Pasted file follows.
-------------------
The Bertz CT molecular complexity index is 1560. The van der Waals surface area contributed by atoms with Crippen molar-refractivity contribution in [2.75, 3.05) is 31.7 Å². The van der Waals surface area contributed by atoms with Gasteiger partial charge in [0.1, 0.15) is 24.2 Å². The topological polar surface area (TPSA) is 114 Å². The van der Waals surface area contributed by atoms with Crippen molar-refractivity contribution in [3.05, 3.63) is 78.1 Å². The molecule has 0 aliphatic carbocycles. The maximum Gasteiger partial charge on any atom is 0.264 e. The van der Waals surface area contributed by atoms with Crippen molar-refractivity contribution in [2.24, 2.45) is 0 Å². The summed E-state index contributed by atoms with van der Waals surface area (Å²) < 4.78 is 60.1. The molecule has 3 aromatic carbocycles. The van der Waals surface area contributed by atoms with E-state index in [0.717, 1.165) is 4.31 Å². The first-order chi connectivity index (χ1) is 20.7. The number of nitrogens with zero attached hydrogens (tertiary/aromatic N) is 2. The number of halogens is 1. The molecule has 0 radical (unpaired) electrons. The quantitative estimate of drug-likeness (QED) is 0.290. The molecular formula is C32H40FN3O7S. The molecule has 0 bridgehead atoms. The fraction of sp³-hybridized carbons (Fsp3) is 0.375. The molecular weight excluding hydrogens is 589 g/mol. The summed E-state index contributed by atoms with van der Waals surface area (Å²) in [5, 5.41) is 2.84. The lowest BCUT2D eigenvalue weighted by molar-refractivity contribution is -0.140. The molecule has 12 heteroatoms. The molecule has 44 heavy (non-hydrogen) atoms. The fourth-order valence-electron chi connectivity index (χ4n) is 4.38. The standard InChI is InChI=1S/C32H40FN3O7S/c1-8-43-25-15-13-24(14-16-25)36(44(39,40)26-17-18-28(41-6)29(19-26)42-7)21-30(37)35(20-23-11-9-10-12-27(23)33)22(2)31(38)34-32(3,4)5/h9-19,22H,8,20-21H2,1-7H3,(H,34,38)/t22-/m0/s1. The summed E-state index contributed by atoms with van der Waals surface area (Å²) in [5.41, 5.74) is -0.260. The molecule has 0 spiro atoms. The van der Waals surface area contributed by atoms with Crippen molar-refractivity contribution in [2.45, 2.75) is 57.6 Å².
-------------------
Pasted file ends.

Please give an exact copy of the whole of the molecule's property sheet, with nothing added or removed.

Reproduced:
The Bertz CT molecular complexity index is 1560. The van der Waals surface area contributed by atoms with Crippen molar-refractivity contribution in [2.75, 3.05) is 31.7 Å². The van der Waals surface area contributed by atoms with Gasteiger partial charge in [0.1, 0.15) is 24.2 Å². The topological polar surface area (TPSA) is 114 Å². The van der Waals surface area contributed by atoms with Crippen molar-refractivity contribution in [3.05, 3.63) is 78.1 Å². The molecule has 0 aliphatic carbocycles. The maximum Gasteiger partial charge on any atom is 0.264 e. The van der Waals surface area contributed by atoms with Crippen molar-refractivity contribution in [2.24, 2.45) is 0 Å². The summed E-state index contributed by atoms with van der Waals surface area (Å²) < 4.78 is 60.1. The molecule has 3 aromatic carbocycles. The van der Waals surface area contributed by atoms with E-state index in [0.717, 1.165) is 4.31 Å². The first-order chi connectivity index (χ1) is 20.7. The number of nitrogens with zero attached hydrogens (tertiary/aromatic N) is 2. The number of halogens is 1. The molecule has 0 radical (unpaired) electrons. The quantitative estimate of drug-likeness (QED) is 0.290. The molecular formula is C32H40FN3O7S. The molecule has 0 bridgehead atoms. The fraction of sp³-hybridized carbons (Fsp3) is 0.375. The molecular weight excluding hydrogens is 589 g/mol. The summed E-state index contributed by atoms with van der Waals surface area (Å²) in [5, 5.41) is 2.84. The lowest BCUT2D eigenvalue weighted by molar-refractivity contribution is -0.140. The molecule has 12 heteroatoms. The molecule has 44 heavy (non-hydrogen) atoms. The fourth-order valence-electron chi connectivity index (χ4n) is 4.38. The standard InChI is InChI=1S/C32H40FN3O7S/c1-8-43-25-15-13-24(14-16-25)36(44(39,40)26-17-18-28(41-6)29(19-26)42-7)21-30(37)35(20-23-11-9-10-12-27(23)33)22(2)31(38)34-32(3,4)5/h9-19,22H,8,20-21H2,1-7H3,(H,34,38)/t22-/m0/s1. The summed E-state index contributed by atoms with van der Waals surface area (Å²) in [5.41, 5.74) is -0.260. The molecule has 0 spiro atoms. The van der Waals surface area contributed by atoms with Crippen molar-refractivity contribution in [2.45, 2.75) is 57.6 Å².